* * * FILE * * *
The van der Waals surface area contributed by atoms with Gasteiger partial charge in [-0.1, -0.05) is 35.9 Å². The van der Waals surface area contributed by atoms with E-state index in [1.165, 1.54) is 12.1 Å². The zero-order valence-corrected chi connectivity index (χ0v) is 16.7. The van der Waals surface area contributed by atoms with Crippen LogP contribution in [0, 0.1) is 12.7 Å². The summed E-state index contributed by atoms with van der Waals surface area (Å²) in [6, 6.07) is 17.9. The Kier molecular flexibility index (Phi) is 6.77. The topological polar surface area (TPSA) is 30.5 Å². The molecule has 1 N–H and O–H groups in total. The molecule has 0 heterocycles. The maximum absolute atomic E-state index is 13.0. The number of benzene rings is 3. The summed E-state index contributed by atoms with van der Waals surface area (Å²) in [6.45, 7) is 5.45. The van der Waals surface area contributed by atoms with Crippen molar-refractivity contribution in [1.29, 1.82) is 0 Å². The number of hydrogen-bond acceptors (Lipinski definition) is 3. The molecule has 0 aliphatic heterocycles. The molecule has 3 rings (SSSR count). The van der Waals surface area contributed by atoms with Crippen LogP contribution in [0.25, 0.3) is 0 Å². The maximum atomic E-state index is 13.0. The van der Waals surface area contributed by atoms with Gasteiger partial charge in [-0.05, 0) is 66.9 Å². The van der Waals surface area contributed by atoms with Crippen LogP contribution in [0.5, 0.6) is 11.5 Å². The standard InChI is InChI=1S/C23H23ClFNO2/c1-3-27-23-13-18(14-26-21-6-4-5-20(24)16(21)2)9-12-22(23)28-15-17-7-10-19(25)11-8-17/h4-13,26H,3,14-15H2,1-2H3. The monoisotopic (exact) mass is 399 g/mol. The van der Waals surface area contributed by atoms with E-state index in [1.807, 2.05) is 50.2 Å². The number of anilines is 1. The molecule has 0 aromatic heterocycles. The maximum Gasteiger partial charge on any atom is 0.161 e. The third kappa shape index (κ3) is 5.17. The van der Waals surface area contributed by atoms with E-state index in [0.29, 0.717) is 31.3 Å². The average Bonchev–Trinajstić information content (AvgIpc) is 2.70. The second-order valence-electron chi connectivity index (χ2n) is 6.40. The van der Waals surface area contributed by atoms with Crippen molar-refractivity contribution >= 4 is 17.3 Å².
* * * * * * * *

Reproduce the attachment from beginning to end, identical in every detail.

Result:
The van der Waals surface area contributed by atoms with Gasteiger partial charge in [-0.1, -0.05) is 35.9 Å². The van der Waals surface area contributed by atoms with E-state index in [1.165, 1.54) is 12.1 Å². The zero-order valence-corrected chi connectivity index (χ0v) is 16.7. The van der Waals surface area contributed by atoms with Crippen LogP contribution in [0, 0.1) is 12.7 Å². The summed E-state index contributed by atoms with van der Waals surface area (Å²) in [6, 6.07) is 17.9. The Kier molecular flexibility index (Phi) is 6.77. The topological polar surface area (TPSA) is 30.5 Å². The molecule has 1 N–H and O–H groups in total. The molecule has 0 heterocycles. The maximum absolute atomic E-state index is 13.0. The number of benzene rings is 3. The summed E-state index contributed by atoms with van der Waals surface area (Å²) in [6.45, 7) is 5.45. The van der Waals surface area contributed by atoms with Crippen molar-refractivity contribution in [1.29, 1.82) is 0 Å². The number of hydrogen-bond acceptors (Lipinski definition) is 3. The molecule has 0 aliphatic heterocycles. The molecule has 3 rings (SSSR count). The van der Waals surface area contributed by atoms with Crippen LogP contribution in [0.25, 0.3) is 0 Å². The maximum atomic E-state index is 13.0. The van der Waals surface area contributed by atoms with Gasteiger partial charge in [-0.05, 0) is 66.9 Å². The van der Waals surface area contributed by atoms with Crippen LogP contribution in [0.5, 0.6) is 11.5 Å². The standard InChI is InChI=1S/C23H23ClFNO2/c1-3-27-23-13-18(14-26-21-6-4-5-20(24)16(21)2)9-12-22(23)28-15-17-7-10-19(25)11-8-17/h4-13,26H,3,14-15H2,1-2H3. The monoisotopic (exact) mass is 399 g/mol. The van der Waals surface area contributed by atoms with E-state index in [1.807, 2.05) is 50.2 Å². The number of anilines is 1. The molecule has 0 aromatic heterocycles. The maximum Gasteiger partial charge on any atom is 0.161 e. The third kappa shape index (κ3) is 5.17. The van der Waals surface area contributed by atoms with E-state index in [0.29, 0.717) is 31.3 Å². The average Bonchev–Trinajstić information content (AvgIpc) is 2.70. The second-order valence-electron chi connectivity index (χ2n) is 6.40. The van der Waals surface area contributed by atoms with Crippen molar-refractivity contribution >= 4 is 17.3 Å².